By Laura Collins Lyster-Mensh, F.E.A.S.T. Executive Director
“The malnourishment of an eating disorder is even more serious than in the Minnesota study”
At the end of the Second World War, researchers in the US military accidentally learned more about the psychological effects of dieting than they bargained for. The experiment was designed to find the best way to re-feed millions of those under German occupation after the war. They found 36 healthy young men, volunteers who were conscientious objectors to combat. These strapping fellows were observed eating and behaving and eating normally for a few months.
In the 2nd phase of the experiment, the volunteers went from their normal diet of an average 3200 calories to only 1800 calories a day, mostly in the form of the kinds of starches and basic foods available to Europe during the war.
As predicted, the men lost weight. They became listless and lethargic. They looked thinner. But they went about their studies and activities and work. They continued to walk over 20 miles a week.
What was surprising is what happened to the men’s thinking. They became moody, socially withdrawn, and keenly focused on food. While watching movies they were uninterested in the love stories but perked up during scenes with food. Mealtimes became very tense, and some developed rituals and strange habits. Some chewed gum to excess. Some collected recipes. Reportedly they lost interest in anything but the next meal.
Is any of this sounding familiar to you as a family member of someone experiencing an eating disorder?
Semi-Starvation can bring on extreme psychological effects and behaviors
The Minnesota study could never be reproduced now: it would be considered unethical.
Yet the most shocking result of the Minnesota Study may be this: when the researchers let the participants begin eating more normally, conflict between men became intense. Some of the volunteers stole and binged on food, one even from a trash can, resulting in tremendous guilt and shame. One found a way to get out of the study by deliberately dropping a car he was working on, resulting in amputation of one of his fingers.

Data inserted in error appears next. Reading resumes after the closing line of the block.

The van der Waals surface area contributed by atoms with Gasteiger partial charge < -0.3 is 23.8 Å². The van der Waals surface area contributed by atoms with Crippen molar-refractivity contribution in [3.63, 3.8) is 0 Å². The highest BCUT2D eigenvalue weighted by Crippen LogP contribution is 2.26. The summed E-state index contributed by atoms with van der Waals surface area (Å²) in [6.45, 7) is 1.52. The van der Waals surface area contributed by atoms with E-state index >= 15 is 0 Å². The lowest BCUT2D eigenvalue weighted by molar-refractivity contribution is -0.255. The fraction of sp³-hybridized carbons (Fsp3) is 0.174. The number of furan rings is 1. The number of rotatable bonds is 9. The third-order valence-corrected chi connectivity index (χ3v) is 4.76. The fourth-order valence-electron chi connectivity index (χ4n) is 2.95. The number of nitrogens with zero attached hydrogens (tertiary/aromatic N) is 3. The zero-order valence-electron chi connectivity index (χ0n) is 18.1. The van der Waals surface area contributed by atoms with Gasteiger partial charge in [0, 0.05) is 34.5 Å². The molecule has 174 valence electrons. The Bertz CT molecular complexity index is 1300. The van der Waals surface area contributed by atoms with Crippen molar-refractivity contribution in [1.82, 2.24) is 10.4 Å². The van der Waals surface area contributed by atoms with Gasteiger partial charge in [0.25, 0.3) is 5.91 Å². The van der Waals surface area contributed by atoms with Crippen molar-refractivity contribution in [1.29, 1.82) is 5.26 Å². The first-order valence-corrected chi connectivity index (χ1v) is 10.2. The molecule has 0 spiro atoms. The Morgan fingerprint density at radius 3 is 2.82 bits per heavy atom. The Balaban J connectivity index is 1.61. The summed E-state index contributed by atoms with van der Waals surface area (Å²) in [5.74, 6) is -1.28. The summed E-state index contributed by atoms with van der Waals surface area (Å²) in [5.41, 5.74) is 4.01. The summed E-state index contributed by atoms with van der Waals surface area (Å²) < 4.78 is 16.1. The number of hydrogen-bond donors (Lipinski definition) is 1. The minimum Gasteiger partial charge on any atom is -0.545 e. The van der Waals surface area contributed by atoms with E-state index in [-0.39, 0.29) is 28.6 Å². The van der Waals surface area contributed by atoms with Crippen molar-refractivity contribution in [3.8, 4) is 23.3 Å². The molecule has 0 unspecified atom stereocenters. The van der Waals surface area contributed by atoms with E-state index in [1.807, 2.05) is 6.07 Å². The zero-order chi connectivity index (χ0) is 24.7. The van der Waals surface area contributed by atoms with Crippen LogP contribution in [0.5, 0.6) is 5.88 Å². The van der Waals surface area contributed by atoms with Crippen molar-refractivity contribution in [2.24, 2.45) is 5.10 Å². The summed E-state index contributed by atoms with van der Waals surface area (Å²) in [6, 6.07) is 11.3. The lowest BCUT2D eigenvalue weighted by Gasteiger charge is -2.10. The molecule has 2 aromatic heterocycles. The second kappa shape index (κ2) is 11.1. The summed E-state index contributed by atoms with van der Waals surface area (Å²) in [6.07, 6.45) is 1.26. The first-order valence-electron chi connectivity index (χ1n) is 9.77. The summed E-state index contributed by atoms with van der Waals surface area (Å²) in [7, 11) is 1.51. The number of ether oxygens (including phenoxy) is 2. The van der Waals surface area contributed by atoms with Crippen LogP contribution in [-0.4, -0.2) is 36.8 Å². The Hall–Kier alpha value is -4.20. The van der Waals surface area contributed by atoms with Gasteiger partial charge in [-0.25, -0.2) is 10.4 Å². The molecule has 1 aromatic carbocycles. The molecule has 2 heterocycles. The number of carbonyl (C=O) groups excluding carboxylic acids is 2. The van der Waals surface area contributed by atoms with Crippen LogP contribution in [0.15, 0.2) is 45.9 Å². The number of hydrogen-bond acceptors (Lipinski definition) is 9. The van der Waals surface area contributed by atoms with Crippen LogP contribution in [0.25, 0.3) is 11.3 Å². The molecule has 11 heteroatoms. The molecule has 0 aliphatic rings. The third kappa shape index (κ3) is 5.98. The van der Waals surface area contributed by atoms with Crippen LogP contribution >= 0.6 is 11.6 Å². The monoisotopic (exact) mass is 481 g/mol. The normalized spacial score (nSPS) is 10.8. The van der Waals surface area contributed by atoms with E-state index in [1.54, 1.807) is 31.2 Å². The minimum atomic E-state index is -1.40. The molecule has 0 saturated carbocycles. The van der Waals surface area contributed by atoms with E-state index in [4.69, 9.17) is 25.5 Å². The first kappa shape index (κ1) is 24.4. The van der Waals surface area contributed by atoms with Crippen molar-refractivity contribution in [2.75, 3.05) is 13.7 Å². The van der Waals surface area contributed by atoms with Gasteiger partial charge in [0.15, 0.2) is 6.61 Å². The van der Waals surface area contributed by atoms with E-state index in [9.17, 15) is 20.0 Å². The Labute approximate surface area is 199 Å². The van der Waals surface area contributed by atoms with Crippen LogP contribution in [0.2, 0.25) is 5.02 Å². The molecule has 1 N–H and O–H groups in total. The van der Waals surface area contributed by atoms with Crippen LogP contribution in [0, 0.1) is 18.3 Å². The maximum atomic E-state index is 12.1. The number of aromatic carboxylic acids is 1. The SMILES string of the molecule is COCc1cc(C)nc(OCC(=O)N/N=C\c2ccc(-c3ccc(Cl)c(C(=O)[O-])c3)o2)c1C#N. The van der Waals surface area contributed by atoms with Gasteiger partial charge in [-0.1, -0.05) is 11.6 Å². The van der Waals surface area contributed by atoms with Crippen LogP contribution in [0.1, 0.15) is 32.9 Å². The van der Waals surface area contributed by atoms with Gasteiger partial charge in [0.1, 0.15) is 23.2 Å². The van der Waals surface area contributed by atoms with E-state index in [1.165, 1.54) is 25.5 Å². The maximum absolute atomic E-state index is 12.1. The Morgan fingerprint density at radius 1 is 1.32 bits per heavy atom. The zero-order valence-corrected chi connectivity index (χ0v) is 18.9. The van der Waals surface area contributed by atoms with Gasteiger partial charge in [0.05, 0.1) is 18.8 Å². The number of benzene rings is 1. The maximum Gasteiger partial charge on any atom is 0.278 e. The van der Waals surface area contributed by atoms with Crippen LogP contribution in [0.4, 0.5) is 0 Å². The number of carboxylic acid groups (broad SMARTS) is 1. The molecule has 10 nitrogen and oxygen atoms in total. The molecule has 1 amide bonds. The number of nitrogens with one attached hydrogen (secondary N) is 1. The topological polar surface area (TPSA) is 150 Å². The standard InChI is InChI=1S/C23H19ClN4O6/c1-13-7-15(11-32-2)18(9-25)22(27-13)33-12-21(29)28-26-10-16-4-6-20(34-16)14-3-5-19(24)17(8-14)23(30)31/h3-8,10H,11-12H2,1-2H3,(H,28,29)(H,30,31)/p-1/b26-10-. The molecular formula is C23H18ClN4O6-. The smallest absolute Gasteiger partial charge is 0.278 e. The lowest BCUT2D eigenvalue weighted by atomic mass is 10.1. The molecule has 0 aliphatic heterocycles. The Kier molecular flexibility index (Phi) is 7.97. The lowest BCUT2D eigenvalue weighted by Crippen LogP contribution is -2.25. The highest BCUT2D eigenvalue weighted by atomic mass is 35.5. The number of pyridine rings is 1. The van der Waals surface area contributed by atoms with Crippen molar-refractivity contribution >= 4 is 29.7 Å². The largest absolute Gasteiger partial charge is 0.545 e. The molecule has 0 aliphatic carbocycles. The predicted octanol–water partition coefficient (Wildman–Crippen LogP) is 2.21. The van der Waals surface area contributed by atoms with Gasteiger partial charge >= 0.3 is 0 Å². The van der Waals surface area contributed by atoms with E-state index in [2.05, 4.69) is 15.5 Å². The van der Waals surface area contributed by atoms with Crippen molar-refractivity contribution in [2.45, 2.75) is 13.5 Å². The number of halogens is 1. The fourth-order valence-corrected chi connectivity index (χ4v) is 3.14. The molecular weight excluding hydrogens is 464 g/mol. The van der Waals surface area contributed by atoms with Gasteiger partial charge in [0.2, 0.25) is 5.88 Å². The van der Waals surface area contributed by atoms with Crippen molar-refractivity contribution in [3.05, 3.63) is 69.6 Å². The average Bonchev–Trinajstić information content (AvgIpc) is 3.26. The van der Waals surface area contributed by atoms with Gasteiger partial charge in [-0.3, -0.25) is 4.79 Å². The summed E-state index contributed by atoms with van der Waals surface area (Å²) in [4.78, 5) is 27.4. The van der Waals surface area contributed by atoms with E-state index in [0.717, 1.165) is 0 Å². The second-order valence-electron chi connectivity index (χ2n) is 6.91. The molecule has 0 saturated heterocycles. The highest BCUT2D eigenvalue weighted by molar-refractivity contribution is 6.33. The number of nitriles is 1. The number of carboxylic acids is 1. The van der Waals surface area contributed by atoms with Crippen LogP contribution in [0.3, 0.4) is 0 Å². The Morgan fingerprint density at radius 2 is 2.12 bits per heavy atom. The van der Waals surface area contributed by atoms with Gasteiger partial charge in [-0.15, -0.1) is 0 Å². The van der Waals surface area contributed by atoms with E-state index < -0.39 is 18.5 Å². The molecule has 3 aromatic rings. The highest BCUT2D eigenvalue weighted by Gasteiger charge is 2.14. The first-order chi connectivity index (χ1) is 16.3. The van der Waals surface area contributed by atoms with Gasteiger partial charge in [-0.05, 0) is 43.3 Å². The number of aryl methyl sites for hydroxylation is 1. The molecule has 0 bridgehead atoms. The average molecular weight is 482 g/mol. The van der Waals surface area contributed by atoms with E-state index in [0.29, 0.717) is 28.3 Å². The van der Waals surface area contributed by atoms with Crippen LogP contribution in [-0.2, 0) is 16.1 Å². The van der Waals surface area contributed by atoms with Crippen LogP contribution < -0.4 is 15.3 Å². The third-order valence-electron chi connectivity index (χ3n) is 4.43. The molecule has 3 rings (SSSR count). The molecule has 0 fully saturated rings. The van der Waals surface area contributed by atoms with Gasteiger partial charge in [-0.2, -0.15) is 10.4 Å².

The volunteers for the Minnesota study were eventually able to return to normal life, but some suffered from bingeing behavior for a long time and most gained weight after the study above their original levels,which took a year to go back to their individual normal. Some reported psychological effects long after the study, and surviving volunteers interviewed many years later vividly remember the experience.
Patients with eating disorders have one thing in common with those volunteers: a period of inadequate nourishment, and an energy deficit: they consumed fewer calories than their bodies needed. This energy deficit is true for binge eating disorder, bulimia nervosa, and anorexia nervosa. For some, like the 1945 volunteers, a year of eating freely resolved their issues. But for adolescents and young adults with developing brains a bout of low nourishment can result in damage to the brain and development. For those with a predisposition to develop an eating disorder, low nourishment can trigger a life-threatening mental illness that hijacks their lives.
The malnourishment of an eating disorder is even more serious than in the Minnesota study, which lasted one year in full-grown adults. Eating disorder sufferers are often dieting, binging, and purging for far longer and at critical growth stages.
There is no safe level of low nourishment. For those predisposed to an eating disorder, any restriction puts the body, and the brain, into a state of semi-starvation, including:
- Delaying meals
- Restricting calories
- Limited food choices
- New vegetarian or “clean” eating regimes
- Exercising to burn off calories or lower stress
Your loved one’s new ideas about food, about their appearance, withdrawal from social activities, depression, anxiety, uncontrolled eating, and new exercise habits may largely be direct results of and driven by semi-starvation.